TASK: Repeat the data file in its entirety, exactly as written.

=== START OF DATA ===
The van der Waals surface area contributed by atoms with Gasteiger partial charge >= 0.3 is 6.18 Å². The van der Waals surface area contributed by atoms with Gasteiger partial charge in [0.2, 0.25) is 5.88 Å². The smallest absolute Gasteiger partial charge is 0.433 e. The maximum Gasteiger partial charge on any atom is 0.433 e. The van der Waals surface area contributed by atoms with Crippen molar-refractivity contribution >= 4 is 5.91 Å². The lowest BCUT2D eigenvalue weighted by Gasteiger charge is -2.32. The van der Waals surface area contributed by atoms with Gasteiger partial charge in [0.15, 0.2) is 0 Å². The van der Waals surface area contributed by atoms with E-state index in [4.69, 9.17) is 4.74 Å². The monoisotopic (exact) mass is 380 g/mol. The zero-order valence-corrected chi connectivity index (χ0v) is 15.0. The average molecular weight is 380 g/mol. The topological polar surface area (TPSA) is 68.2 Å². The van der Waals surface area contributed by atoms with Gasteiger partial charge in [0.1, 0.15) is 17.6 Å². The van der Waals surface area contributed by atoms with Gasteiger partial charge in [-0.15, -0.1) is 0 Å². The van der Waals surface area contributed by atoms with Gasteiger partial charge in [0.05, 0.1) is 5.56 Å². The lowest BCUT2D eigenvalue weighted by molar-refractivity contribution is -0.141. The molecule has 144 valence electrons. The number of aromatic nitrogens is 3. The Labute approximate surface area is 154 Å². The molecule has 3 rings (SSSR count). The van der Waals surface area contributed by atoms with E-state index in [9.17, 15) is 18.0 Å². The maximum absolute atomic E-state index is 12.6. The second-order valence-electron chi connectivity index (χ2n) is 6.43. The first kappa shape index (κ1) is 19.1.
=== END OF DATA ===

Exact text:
The van der Waals surface area contributed by atoms with Gasteiger partial charge >= 0.3 is 6.18 Å². The van der Waals surface area contributed by atoms with Gasteiger partial charge in [0.2, 0.25) is 5.88 Å². The smallest absolute Gasteiger partial charge is 0.433 e. The maximum Gasteiger partial charge on any atom is 0.433 e. The van der Waals surface area contributed by atoms with Crippen molar-refractivity contribution >= 4 is 5.91 Å². The lowest BCUT2D eigenvalue weighted by Gasteiger charge is -2.32. The van der Waals surface area contributed by atoms with Gasteiger partial charge in [0.15, 0.2) is 0 Å². The van der Waals surface area contributed by atoms with E-state index in [4.69, 9.17) is 4.74 Å². The monoisotopic (exact) mass is 380 g/mol. The zero-order valence-corrected chi connectivity index (χ0v) is 15.0. The average molecular weight is 380 g/mol. The topological polar surface area (TPSA) is 68.2 Å². The van der Waals surface area contributed by atoms with Gasteiger partial charge in [0.1, 0.15) is 17.6 Å². The van der Waals surface area contributed by atoms with Gasteiger partial charge in [-0.15, -0.1) is 0 Å². The van der Waals surface area contributed by atoms with Gasteiger partial charge in [0.05, 0.1) is 5.56 Å². The lowest BCUT2D eigenvalue weighted by molar-refractivity contribution is -0.141. The molecule has 144 valence electrons. The number of aromatic nitrogens is 3. The Labute approximate surface area is 154 Å². The molecule has 3 rings (SSSR count). The van der Waals surface area contributed by atoms with E-state index in [9.17, 15) is 18.0 Å². The maximum absolute atomic E-state index is 12.6. The second-order valence-electron chi connectivity index (χ2n) is 6.43. The first kappa shape index (κ1) is 19.1.